Maryland Gov. Larry Hogan’s announcement this week that he would participate in two televised debates triggered a backlash from Democratic challenger Ben Jealous, whose campaign said it wanted more forums and to ensure that the debates “reflect the diversity of the state.”

Hogan’s campaign said the governor will participate in hour-long debates on Sept. 17, sponsored by Maryland Public Television, WBAL and the Baltimore Sun, and Sept. 24, sponsored by WJLA (Channel 7) and The Washington Post.

But Jealous’s campaign said Thursday that they have not settled on a debate schedule.

“We had not agreed,” said Kevin Harris, a senior adviser to the Jealous campaign. “We have the requests, but we haven’t had communication with the Hogan campaign about how many they wanted and which outlets.”

He said the Jealous campaign has received three additional invitations for debates so far, including from NBC4 and Telemundo, and was concerned that the dates proposed in September were too far from the Nov. 6 election.

“We feel voters should have more opportunity to hear from the candidates,” Harris said. “We also think the debates should reflect the diversity of the state.”

The debates are expected to showcase the vastly different visions being promoted by Hogan, a moderate former real estate developer who is vying to become the second Republican governor to win reelection in Maryland in more than 60 years, and Jealous, a progressive venture capitalist and former NAACP president who has never run for public office.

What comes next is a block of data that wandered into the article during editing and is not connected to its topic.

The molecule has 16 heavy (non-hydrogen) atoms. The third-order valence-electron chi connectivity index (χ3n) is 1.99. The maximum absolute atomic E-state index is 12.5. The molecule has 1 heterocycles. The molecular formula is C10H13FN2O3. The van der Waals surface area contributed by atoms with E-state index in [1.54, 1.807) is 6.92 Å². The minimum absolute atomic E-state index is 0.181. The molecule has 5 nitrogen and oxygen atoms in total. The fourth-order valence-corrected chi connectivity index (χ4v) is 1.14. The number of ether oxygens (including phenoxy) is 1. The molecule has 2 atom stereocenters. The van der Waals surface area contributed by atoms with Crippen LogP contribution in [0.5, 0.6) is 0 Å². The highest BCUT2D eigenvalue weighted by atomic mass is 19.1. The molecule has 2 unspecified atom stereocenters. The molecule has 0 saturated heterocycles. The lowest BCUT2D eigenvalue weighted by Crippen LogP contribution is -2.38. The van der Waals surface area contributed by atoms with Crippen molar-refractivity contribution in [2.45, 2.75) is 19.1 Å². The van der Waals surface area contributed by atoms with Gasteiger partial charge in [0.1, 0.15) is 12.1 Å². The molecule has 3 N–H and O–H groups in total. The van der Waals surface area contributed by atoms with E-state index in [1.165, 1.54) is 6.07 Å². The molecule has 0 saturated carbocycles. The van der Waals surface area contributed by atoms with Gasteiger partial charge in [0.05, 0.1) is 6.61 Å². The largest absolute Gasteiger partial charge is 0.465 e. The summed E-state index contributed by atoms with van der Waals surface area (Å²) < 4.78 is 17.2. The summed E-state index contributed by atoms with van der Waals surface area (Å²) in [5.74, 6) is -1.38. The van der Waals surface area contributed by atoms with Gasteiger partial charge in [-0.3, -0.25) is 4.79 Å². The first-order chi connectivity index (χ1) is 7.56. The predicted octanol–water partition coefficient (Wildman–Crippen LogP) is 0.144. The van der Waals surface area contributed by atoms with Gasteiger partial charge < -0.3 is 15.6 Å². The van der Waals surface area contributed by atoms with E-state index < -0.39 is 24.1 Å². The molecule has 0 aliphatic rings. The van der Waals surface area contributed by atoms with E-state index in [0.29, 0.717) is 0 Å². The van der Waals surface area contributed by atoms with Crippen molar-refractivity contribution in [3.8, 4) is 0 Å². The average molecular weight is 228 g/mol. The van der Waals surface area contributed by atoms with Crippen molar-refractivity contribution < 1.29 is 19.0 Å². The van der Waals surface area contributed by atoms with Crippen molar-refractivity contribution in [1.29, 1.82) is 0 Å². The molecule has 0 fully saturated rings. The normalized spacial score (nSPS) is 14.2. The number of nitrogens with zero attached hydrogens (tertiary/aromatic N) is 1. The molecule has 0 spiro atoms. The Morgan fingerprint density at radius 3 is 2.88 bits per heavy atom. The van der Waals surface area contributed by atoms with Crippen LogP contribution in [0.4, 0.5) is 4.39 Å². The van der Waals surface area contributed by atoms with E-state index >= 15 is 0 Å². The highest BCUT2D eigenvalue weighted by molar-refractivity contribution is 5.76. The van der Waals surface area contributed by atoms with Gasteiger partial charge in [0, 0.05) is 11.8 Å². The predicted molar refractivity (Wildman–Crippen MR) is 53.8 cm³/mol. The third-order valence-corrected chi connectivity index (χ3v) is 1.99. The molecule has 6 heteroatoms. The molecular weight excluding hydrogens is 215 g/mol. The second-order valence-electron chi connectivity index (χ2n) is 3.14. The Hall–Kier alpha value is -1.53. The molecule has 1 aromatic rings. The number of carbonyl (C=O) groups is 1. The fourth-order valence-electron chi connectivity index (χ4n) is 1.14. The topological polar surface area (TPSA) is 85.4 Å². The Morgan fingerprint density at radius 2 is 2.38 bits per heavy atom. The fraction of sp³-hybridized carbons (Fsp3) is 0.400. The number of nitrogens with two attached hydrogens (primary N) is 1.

Doug Mayer, deputy campaign manager for Hogan, said the Jealous campaign has had ample opportunity to engage over the debate schedule.

“The bottom line is some of the biggest organizations in the state are partnering together and invited the governor and the Jealous campaign weeks ago and we accepted,” Mayer said. “Now the ball — whether they like it or not — is in the Jealous campaign on whether they are going to accept.”

Maryland Democratic Party Chair Kathleen Matthews accused Hogan in a statement of trying to “avoid scrutiny of his record by hiding from multiple face-to-face debates with Ben Jealous.”

In 2014, Hogan and his Democratic opponent, then-Lt. Gov. Anthony G. Brown (D), debated three times on television and once on the radio.

Mayer declined to say whether Hogan would consider additional debate invitations this year.

“We are going to be at the debates,” Mayer said, referring to the two events in September. “Either the Jealous campaign is going to continue to debate about debates or they are going to show up at the debates.”

Joe DeFeo, the director of content for WJLA, said the hosts received an email from the Hogan campaign on Wednesday accepting the debate invitation but had not received a response from the Jealous campaign.

Tom Williams, the managing director of communications at Maryland Public Television, said the station has also been in communications with both campaigns.

“I believe Hogan’s campaign said we’re good for that day and time,” he said. They remain in talks with Jealous’s campaign.